The following article was written by L. O. Kasper, the Upper Class Teacher of the St. Pauls School in Serbin, Texas, in 1947 and first appeared in The Giddings Star. Subsequent to that it was translated by the Giddings Deutsches Volksblatt into the German language for publication in that newspaper and appeared in the 19 June 1947 edition.
“Three Bouquets” was followed by “And Their Works Do Follow Them“
It is generally known, also outside of Lutheran circles, that the Missouri Synod is celebrating its 100th Anniversary on April 26 of this year. Less known still is the fact that three of the charter members of the Synod had touched base here in Serbin. They were Pastors Fick, Brohm and Geyer.
Pastor Fick in Serbin 80 Years Ago
Pastor Hermann C. Fick visited Serbin during the summer of 1867. He came at the direction of Dr. Walther in order to resolve certain matters between St. Peter and St. Paul congregations. On the way back, later teacher, G. W. Kilian, accompanied him in order to enroll in the Teachers Seminary in Addison, Illinois.
Pastor Fick and his congregation in New Wells, Missouri belonged to the founders of the Missouri Synod. He was a delegate to the first Synodical meeting. Later he accepted the call to Collinsville, Illinois, and also became the Visitor of the Western District of the Synod, which included the states of Missouri, Illinois, Louisiana and Texas.
Pastor Fick was a gifted poet and author. One of his books, the “Lutherbuch,” was used for many years as a school text book. After having served a number of congregations in and around St. Louis, Missouri, and in Detroit, he took a call to Boston, Massachusetts, where he served till the end of 1885.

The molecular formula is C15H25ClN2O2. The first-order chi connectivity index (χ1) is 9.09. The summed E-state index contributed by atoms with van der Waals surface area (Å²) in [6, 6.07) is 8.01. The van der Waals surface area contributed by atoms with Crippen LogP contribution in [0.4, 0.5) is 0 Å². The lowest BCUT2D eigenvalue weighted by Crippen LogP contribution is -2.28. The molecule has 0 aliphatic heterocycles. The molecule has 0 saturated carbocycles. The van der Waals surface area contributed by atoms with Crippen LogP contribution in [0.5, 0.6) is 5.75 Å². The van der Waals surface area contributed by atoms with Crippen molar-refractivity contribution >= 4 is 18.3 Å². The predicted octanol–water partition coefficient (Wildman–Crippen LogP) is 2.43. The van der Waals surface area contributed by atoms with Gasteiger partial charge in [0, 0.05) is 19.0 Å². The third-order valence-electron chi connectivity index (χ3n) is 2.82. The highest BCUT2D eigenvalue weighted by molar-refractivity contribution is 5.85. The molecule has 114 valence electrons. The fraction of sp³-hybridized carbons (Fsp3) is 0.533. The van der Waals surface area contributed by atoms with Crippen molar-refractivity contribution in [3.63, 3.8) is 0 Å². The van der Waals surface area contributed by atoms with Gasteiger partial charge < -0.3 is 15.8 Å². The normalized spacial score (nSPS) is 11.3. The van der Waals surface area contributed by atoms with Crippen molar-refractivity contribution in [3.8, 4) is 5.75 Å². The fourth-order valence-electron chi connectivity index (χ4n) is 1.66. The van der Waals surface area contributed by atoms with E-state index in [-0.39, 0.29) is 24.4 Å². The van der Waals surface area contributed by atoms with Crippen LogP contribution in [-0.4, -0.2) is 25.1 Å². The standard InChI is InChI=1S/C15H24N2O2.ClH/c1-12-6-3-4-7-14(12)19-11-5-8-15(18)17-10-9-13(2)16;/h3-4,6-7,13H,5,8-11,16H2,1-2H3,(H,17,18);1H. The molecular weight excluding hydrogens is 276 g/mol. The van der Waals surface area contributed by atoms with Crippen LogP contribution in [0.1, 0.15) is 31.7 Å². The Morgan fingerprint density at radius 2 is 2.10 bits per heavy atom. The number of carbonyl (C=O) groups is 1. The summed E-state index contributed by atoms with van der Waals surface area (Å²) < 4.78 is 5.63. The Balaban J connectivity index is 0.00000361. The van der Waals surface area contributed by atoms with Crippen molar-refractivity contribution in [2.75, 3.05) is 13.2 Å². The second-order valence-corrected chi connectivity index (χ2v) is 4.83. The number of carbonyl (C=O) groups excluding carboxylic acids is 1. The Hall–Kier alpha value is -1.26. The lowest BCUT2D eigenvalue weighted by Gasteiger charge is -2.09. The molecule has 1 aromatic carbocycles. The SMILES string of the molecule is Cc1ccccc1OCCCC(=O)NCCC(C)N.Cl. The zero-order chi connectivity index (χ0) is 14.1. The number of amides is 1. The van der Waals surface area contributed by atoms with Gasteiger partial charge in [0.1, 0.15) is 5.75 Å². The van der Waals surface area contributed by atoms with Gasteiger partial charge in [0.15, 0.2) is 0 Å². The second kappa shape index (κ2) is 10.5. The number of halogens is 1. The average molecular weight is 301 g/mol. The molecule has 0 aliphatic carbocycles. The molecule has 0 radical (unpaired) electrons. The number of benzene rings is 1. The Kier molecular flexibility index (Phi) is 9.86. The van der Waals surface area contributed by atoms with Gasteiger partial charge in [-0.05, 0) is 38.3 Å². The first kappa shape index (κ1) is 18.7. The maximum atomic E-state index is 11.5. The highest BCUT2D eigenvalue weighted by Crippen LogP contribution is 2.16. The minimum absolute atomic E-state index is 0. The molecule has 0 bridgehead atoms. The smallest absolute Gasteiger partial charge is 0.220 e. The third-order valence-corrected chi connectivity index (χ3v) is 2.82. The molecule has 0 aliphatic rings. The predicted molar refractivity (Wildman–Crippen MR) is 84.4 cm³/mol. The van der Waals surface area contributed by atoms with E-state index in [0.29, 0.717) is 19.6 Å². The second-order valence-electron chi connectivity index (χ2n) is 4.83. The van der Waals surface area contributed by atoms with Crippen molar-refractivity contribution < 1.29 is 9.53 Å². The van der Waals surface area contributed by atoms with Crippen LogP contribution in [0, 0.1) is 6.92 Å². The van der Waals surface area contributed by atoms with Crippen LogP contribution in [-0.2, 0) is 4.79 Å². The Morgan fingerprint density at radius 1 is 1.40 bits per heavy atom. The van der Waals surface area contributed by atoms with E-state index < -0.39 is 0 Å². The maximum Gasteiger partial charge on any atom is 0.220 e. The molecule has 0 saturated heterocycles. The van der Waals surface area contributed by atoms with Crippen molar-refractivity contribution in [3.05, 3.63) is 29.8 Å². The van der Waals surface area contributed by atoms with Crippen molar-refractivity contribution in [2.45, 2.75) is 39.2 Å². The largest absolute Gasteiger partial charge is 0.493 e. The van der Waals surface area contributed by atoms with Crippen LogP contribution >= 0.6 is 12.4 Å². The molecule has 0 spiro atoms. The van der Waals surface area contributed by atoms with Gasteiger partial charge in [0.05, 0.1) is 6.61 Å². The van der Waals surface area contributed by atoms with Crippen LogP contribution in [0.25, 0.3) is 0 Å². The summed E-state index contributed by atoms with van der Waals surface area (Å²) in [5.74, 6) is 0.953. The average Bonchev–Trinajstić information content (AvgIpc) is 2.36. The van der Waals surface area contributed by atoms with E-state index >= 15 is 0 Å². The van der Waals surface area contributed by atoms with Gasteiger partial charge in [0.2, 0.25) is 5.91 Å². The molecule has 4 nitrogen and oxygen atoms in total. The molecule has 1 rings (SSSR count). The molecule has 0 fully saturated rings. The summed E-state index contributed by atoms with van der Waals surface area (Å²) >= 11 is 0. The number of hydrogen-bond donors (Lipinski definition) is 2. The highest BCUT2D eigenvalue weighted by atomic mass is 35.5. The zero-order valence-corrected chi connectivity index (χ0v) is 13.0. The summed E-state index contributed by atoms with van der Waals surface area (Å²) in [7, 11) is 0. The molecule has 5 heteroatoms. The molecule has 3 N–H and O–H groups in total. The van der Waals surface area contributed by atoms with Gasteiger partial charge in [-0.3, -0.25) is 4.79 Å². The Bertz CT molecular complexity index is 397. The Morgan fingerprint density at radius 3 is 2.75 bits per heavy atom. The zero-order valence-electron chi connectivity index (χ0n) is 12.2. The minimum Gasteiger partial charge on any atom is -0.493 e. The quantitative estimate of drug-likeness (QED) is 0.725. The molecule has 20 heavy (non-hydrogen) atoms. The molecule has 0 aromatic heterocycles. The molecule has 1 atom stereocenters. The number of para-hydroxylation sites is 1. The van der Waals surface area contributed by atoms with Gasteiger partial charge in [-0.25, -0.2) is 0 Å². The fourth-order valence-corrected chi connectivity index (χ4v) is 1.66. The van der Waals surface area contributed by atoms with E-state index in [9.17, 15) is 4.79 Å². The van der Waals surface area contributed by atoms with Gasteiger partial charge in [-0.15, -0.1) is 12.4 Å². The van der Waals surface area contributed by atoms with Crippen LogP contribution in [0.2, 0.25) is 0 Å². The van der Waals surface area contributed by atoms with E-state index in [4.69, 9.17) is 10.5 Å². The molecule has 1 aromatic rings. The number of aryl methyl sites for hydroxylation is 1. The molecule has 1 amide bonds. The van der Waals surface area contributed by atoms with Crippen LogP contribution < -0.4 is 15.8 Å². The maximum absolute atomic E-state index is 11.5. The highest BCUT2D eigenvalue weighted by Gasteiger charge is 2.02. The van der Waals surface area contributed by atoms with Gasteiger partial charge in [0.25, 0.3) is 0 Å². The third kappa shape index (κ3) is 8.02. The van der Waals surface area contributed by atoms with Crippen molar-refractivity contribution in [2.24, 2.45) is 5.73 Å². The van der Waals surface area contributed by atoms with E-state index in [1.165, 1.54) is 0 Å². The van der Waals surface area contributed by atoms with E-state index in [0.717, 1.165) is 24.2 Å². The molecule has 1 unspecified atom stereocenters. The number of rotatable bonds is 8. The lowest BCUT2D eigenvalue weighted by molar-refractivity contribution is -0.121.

Brohm in Serbin and Fedor in 1870
Pastor Theodore Julius Brohm, another founder of the Synod, came to Serbin in 1870, as a representative of the Synod, in order to help settle certain difficulties in the St. Paul Congregation. He also was in Fedor, since the congregation there was being organized on March 10, 1870.
Brohm was one of the fathers of the Synod, who helped to build the log cabin in Perry County. From there, he took a call to New York, where he served the Trinity congregation for 15 years, till he was called to St. Louis, where he was also active as a professor at the Concordia Seminary. He died on September 21, 1881 at Addison, Illinois.
Geyer in Serbin from 1876 to 1892
Without a doubt, there are still many people living in our area who were baptized by Pastor Geyer, during the 16 years that he served the St. Peters Congregation in Serbin, and it is therefore appropriate to report a bit more about this fellow founder of the Synod.
He is the man about whom the story is told as to how he became aware of Luther’s works in a hotel, when he found a page of Luther’s works folded in a piece of cheese that he was eating. When he inquired about this, he found the complete works of Luther in another room of the hotel, bought it cheaply, and had diligently studied them.
Pastor Geyer was Dr. Walther’s cousin (their mothers were sisters). Already as a youth, he had the desire to become a Lutheran pastor. That was also the wish of his godly mother. His father, Carl Friedrich August Geyer, who had a small tin business, died when Carl was only one year old. Pastor Geyer was one of the Saxon immigrants who came to America in 1839 on the ship, Johann Georg, and then came to St. Louis with Dr. Walther. He was the first teacher of a group of 120 Saxons who remained in St. Louis. He was the author of the first “Fibel,” or ABC Book, that was used as a school textbook for a long time.
Served First as a Teacher